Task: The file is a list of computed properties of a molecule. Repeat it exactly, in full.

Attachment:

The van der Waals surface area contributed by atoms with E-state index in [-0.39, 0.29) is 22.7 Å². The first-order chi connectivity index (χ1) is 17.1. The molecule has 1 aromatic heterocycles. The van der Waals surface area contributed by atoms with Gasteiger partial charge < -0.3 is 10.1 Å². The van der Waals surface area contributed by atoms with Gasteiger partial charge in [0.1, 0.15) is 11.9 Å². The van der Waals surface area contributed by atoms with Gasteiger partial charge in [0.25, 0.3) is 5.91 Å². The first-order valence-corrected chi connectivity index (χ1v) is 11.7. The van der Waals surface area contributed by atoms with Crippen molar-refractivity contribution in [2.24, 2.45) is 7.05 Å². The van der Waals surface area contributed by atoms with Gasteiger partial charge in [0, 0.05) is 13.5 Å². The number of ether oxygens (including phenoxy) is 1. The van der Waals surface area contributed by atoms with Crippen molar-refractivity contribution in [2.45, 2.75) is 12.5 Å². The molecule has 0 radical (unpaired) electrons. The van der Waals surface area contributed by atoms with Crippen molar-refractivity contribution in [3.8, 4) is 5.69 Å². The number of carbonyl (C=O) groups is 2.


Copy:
The van der Waals surface area contributed by atoms with E-state index in [-0.39, 0.29) is 22.7 Å². The first-order chi connectivity index (χ1) is 17.1. The molecule has 1 aromatic heterocycles. The van der Waals surface area contributed by atoms with Gasteiger partial charge < -0.3 is 10.1 Å². The van der Waals surface area contributed by atoms with Gasteiger partial charge in [0.1, 0.15) is 11.9 Å². The van der Waals surface area contributed by atoms with Gasteiger partial charge in [0.25, 0.3) is 5.91 Å². The first-order valence-corrected chi connectivity index (χ1v) is 11.7. The van der Waals surface area contributed by atoms with Crippen molar-refractivity contribution in [2.24, 2.45) is 7.05 Å². The van der Waals surface area contributed by atoms with Gasteiger partial charge in [0, 0.05) is 13.5 Å². The number of ether oxygens (including phenoxy) is 1. The van der Waals surface area contributed by atoms with Crippen molar-refractivity contribution in [2.45, 2.75) is 12.5 Å². The molecule has 0 radical (unpaired) electrons. The van der Waals surface area contributed by atoms with Crippen molar-refractivity contribution in [3.8, 4) is 5.69 Å². The number of carbonyl (C=O) groups is 2.